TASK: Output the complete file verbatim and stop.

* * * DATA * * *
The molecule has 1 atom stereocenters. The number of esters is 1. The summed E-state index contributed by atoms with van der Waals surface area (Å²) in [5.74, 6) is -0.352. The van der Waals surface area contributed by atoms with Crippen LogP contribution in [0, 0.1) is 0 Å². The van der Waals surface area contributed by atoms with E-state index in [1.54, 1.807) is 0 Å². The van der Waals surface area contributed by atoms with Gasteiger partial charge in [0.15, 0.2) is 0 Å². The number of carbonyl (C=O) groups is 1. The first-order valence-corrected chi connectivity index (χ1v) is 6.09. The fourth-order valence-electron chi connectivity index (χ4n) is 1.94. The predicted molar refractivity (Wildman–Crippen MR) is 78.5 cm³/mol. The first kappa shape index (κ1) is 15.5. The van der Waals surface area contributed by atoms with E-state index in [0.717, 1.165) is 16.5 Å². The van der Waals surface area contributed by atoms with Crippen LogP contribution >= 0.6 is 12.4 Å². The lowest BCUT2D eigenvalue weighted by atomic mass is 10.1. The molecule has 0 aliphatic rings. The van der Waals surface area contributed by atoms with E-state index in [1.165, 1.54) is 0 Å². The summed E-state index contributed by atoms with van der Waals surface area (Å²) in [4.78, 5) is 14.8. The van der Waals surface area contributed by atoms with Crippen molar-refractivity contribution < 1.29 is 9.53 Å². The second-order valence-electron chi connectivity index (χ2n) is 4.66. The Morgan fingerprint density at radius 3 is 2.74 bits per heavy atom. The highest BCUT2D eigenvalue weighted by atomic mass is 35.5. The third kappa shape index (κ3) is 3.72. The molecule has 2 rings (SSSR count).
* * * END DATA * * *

The molecule has 1 atom stereocenters. The number of esters is 1. The summed E-state index contributed by atoms with van der Waals surface area (Å²) in [5.74, 6) is -0.352. The van der Waals surface area contributed by atoms with Crippen LogP contribution in [0, 0.1) is 0 Å². The van der Waals surface area contributed by atoms with E-state index in [1.54, 1.807) is 0 Å². The van der Waals surface area contributed by atoms with Gasteiger partial charge in [0.15, 0.2) is 0 Å². The number of carbonyl (C=O) groups is 1. The first-order valence-corrected chi connectivity index (χ1v) is 6.09. The fourth-order valence-electron chi connectivity index (χ4n) is 1.94. The predicted molar refractivity (Wildman–Crippen MR) is 78.5 cm³/mol. The first kappa shape index (κ1) is 15.5. The van der Waals surface area contributed by atoms with E-state index in [0.717, 1.165) is 16.5 Å². The van der Waals surface area contributed by atoms with Crippen LogP contribution >= 0.6 is 12.4 Å². The lowest BCUT2D eigenvalue weighted by atomic mass is 10.1. The molecule has 0 aliphatic rings. The van der Waals surface area contributed by atoms with E-state index in [1.165, 1.54) is 0 Å². The summed E-state index contributed by atoms with van der Waals surface area (Å²) in [4.78, 5) is 14.8. The van der Waals surface area contributed by atoms with Crippen molar-refractivity contribution < 1.29 is 9.53 Å². The second-order valence-electron chi connectivity index (χ2n) is 4.66. The Morgan fingerprint density at radius 3 is 2.74 bits per heavy atom. The highest BCUT2D eigenvalue weighted by atomic mass is 35.5. The third kappa shape index (κ3) is 3.72. The molecule has 2 rings (SSSR count).